(1) is the parcel set off and awaiting development; (2) what permitted uses does current zoning allow; (3) if the parcel is being offered for sale, or if it were, would it be viewed by the marketplace as other than agricultural; (4) how does the land conform to other surrounding properties; (5) what is the actual amount of income produced and from what sources; and (6) what is the highest and best use of the property.
Colvin v. Story Cty. Bd. of Review, 653 N.W.2d 345, 350 (Iowa 2002).
We can add little to the district court's insightful analysis of those questions:
The property has never provided a profit from the agricultural portion of the property and if the property was for sale it would be sold as a residential property not an agricultural property. When the Millers bought the property it was as a residential property. Though the property is slightly over ten acres it is being surrounded by property being developed for residential property. The best use of the property is for residential purposes. The biggest asset of the property is not the farmland but is the residence. Mr. Miller is a hobby farmer, and the determination by the [the board of review] that the property is primarily a residential property is supported by the evidence.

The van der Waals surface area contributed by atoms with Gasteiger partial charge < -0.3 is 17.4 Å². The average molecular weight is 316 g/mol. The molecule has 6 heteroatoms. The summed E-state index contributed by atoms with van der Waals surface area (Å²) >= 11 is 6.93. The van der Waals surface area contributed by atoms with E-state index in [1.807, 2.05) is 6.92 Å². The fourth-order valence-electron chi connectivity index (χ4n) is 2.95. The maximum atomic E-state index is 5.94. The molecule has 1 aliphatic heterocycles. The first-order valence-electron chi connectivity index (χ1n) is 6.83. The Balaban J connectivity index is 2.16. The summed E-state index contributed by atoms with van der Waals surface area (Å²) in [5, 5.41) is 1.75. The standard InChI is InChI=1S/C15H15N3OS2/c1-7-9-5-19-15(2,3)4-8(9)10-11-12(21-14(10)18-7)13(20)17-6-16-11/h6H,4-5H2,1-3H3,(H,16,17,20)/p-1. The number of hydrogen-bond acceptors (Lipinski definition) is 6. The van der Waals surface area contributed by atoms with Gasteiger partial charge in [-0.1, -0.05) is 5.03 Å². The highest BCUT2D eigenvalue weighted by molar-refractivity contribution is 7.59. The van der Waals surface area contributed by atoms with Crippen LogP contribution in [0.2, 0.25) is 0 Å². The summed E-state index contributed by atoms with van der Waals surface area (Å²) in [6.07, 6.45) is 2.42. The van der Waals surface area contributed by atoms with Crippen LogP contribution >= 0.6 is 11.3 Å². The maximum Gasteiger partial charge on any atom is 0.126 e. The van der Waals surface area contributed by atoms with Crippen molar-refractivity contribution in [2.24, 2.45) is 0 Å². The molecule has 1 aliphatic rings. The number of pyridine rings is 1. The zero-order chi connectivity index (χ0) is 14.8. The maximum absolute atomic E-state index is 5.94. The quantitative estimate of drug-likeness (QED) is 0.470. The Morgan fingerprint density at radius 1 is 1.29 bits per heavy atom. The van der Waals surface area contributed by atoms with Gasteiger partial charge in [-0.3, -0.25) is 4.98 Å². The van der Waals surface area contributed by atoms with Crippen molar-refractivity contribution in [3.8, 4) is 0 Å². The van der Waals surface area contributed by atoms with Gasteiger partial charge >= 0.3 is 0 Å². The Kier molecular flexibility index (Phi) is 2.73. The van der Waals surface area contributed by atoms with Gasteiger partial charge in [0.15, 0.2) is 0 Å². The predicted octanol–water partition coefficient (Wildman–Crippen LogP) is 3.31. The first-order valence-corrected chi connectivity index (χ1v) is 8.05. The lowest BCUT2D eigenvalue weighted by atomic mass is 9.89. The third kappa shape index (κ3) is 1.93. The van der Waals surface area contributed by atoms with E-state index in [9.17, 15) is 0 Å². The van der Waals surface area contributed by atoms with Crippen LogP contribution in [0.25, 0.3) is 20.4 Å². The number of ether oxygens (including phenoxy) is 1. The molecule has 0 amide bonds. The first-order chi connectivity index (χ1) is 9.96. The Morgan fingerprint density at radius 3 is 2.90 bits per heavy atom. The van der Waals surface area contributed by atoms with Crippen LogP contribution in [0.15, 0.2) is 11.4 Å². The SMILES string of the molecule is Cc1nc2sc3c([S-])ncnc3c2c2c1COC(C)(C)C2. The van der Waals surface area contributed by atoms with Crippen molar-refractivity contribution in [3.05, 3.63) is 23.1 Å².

Still, on appeal, Miller points to “the manner in which his farming activities on the 3.6 acres has changed and continue to change in order to improve productivity.” To that end, he sought mentoring from other Scott County farmers on growing crops and built a barn to store his future yields “in the hope that they can be sold when prices rise.” But as Scott County contends, “construction of an outbuilding and learning about fertilizer and soil conditions do not change the primary use of the property.”
Miller also argues in past decisions adverse to his tax protests, the property assessment appeal board, the district court, and the court of appeals have all unfairly assumed the term “intended profit” in the administrative code definition correlates with the “bottom line on his Schedule F” for federal income tax purposes.